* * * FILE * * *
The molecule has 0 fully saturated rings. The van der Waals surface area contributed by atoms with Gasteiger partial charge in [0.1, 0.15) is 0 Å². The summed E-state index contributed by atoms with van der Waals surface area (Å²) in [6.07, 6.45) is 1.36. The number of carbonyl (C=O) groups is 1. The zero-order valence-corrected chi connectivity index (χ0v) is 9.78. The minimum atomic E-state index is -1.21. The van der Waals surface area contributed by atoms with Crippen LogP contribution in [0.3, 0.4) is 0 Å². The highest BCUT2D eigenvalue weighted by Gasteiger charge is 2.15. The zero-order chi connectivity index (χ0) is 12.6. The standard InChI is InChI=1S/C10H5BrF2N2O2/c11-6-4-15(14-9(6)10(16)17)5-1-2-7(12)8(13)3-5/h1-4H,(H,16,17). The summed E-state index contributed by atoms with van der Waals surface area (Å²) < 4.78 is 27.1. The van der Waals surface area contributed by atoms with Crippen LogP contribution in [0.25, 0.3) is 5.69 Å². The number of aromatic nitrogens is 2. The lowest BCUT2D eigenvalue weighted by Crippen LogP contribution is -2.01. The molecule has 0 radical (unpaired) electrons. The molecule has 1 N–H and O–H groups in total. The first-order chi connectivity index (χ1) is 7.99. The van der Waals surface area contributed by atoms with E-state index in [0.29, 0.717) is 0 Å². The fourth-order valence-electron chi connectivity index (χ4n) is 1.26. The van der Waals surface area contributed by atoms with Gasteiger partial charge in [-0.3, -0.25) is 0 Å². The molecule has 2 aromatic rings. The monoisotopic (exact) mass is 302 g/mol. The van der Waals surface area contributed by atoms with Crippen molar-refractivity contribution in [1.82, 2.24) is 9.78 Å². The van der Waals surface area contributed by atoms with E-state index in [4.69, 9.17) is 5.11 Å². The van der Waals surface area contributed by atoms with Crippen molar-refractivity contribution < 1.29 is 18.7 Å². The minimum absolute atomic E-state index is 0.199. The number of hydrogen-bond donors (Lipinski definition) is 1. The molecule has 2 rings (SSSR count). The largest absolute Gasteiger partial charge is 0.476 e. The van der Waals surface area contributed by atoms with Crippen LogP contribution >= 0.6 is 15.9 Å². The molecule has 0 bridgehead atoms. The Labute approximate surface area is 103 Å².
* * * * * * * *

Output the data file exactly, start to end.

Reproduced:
The molecule has 0 fully saturated rings. The van der Waals surface area contributed by atoms with Gasteiger partial charge in [0.1, 0.15) is 0 Å². The summed E-state index contributed by atoms with van der Waals surface area (Å²) in [6.07, 6.45) is 1.36. The number of carbonyl (C=O) groups is 1. The zero-order valence-corrected chi connectivity index (χ0v) is 9.78. The minimum atomic E-state index is -1.21. The van der Waals surface area contributed by atoms with Crippen LogP contribution in [0.3, 0.4) is 0 Å². The highest BCUT2D eigenvalue weighted by Gasteiger charge is 2.15. The zero-order chi connectivity index (χ0) is 12.6. The standard InChI is InChI=1S/C10H5BrF2N2O2/c11-6-4-15(14-9(6)10(16)17)5-1-2-7(12)8(13)3-5/h1-4H,(H,16,17). The summed E-state index contributed by atoms with van der Waals surface area (Å²) < 4.78 is 27.1. The van der Waals surface area contributed by atoms with Crippen LogP contribution in [0.25, 0.3) is 5.69 Å². The number of aromatic nitrogens is 2. The lowest BCUT2D eigenvalue weighted by Crippen LogP contribution is -2.01. The molecule has 0 radical (unpaired) electrons. The molecule has 1 N–H and O–H groups in total. The first-order chi connectivity index (χ1) is 7.99. The van der Waals surface area contributed by atoms with E-state index in [0.29, 0.717) is 0 Å². The fourth-order valence-electron chi connectivity index (χ4n) is 1.26. The van der Waals surface area contributed by atoms with Gasteiger partial charge in [-0.3, -0.25) is 0 Å². The molecule has 2 aromatic rings. The monoisotopic (exact) mass is 302 g/mol. The van der Waals surface area contributed by atoms with Crippen molar-refractivity contribution in [1.82, 2.24) is 9.78 Å². The van der Waals surface area contributed by atoms with E-state index in [4.69, 9.17) is 5.11 Å². The van der Waals surface area contributed by atoms with Crippen molar-refractivity contribution < 1.29 is 18.7 Å². The minimum absolute atomic E-state index is 0.199. The number of hydrogen-bond donors (Lipinski definition) is 1. The molecule has 2 rings (SSSR count). The largest absolute Gasteiger partial charge is 0.476 e. The van der Waals surface area contributed by atoms with Crippen LogP contribution >= 0.6 is 15.9 Å². The molecule has 0 bridgehead atoms. The Labute approximate surface area is 103 Å².